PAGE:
These changes increased revenue—Etsy brought in $365 million last year, on more than $2.8 billion in gross merchandise sales—but exacerbated tensions with sellers, who complained that the growth made it hard for truly distinctive merchandise to stand out. They felt Etsy was too lax in enforcing its rules. Popular designs are routinely copied: There are hundreds of almost identical dream-catcher earrings, more than a thousand flower crowns, and something like 7,000 “mama bear” T-shirts, many of which look like they were made not by printmakers in Peoria but by garment workers in Dhaka. Etsy is not unaware of this problem: Last year the company closed 4,500 shops for IP violations.

Jordan, the longtime seller, says the addition of mass-produced goods has “cheapened” the site. “It was heartbreaking to see such things side by side on a page with quality artisan works,” she says. Etsy, in her view, moved “away from the concept of a world marketplace and toward a worldwide Michaels craft store.” From the point of view of an Etsy seller, the comparison to Michaels, the big-box chain that sells discount framing and made-in-China crafts supplies, is damning. But on Wall Street, the Michaels Cos. is worth twice as much as Etsy. Michaels is also just the sort of company that might emerge as a “strategic alternative” for Etsy’s business.

A green wall, also at the Brooklyn headquarters.
A green wall, also at the Brooklyn headquarters.
Photographer: Emily Andrews

Etsy’s headquarters in Brooklyn occupies nine floors and 200,000 square feet in an office building that was once part of the headquarters of the Jehovah’s Witnesses. It’s now owned by the Kushner family. Etsy moved here in early 2016, having spent about $40 million on a build-out. There are green walls fed by rainwater, solar panels on the roof, and numerous spaces dedicated to yoga, meditation, printmaking, and cooking, among other modes of employee self-actualization. It goes without saying that the wood is reclaimed, the paint is nontoxic, and anything that can be done by way of local sourcing or fair trade or gender neutrality is done. There’s a community loom.

And then there are the perks. Etsy offers a more generous parental leave policy than Facebook Inc. or Google Inc.—six months for both parents—along with free crafts classes and what has to be the most elaborate meal plan of any company. In “Eatsy,” as employees call the program, meals are offered twice weekly, catered by socially conscious and generally high-end restaurants. Food is composted locally as part of Etsy’s plan to send almost no waste to landfills by 2020. Until recently, when the quantity became unmanageable, food scraps were packed onto a Dutch cargo bike, which an “office ecologist” would pedal several miles to a Brooklyn farm.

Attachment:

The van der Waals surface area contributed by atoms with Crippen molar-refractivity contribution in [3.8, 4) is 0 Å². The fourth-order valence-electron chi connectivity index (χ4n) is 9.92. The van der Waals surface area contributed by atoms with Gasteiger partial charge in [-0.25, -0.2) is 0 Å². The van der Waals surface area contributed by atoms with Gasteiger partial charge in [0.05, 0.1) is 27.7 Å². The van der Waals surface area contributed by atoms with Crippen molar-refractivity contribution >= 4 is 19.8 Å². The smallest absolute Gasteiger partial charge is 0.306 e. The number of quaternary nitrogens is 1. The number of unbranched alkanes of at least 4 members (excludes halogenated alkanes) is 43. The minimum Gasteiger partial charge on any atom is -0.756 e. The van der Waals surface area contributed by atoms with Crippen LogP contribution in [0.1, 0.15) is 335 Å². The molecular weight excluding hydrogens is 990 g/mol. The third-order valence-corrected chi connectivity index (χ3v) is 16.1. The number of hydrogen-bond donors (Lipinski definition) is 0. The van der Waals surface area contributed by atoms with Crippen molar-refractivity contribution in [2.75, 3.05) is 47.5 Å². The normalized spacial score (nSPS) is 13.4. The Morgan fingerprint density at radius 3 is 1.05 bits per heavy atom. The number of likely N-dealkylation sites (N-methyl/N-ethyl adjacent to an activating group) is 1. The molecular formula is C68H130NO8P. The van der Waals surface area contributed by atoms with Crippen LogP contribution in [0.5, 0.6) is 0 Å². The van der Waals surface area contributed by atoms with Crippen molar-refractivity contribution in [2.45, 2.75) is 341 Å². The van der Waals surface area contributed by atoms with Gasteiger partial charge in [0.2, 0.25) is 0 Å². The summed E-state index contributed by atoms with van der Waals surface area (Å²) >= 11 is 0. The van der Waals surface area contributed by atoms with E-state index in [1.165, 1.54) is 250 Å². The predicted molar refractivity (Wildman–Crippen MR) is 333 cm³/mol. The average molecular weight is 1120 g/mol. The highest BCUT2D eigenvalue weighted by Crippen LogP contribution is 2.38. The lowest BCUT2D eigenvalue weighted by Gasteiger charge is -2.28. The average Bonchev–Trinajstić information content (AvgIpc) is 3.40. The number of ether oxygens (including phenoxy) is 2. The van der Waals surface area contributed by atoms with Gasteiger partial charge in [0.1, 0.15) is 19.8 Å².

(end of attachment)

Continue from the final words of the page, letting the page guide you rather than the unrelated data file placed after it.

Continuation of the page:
Dickerson, and many of Etsy’s longtime investors, saw these flourishes as integral to the company’s appeal—the composting ritual was described in detail in its IPO filing. “Eatsy is a metaphor for how I think about many aspects of our business and our relationship to the world around us,” Dickerson wrote. “Regenerative, mindful, interdependent, community-based and fun.”

The language may sound more like something you’d expect from a Brooklyn food co-op than a global company with hundreds of millions of dollars in revenue. And yet, says Charlie O’Donnell, a venture capitalist who was at Union Square Ventures when it led the first investment in Etsy, this idealism is one of the company’s most important attributes. He credits it with allowing Etsy to recruit talented engineers away from Google and Facebook and helping it attract a distinctive crowd of buyers and sellers. “This is something a lot of investors miss and don’t understand is an asset,” he says. “It does translate into growth.”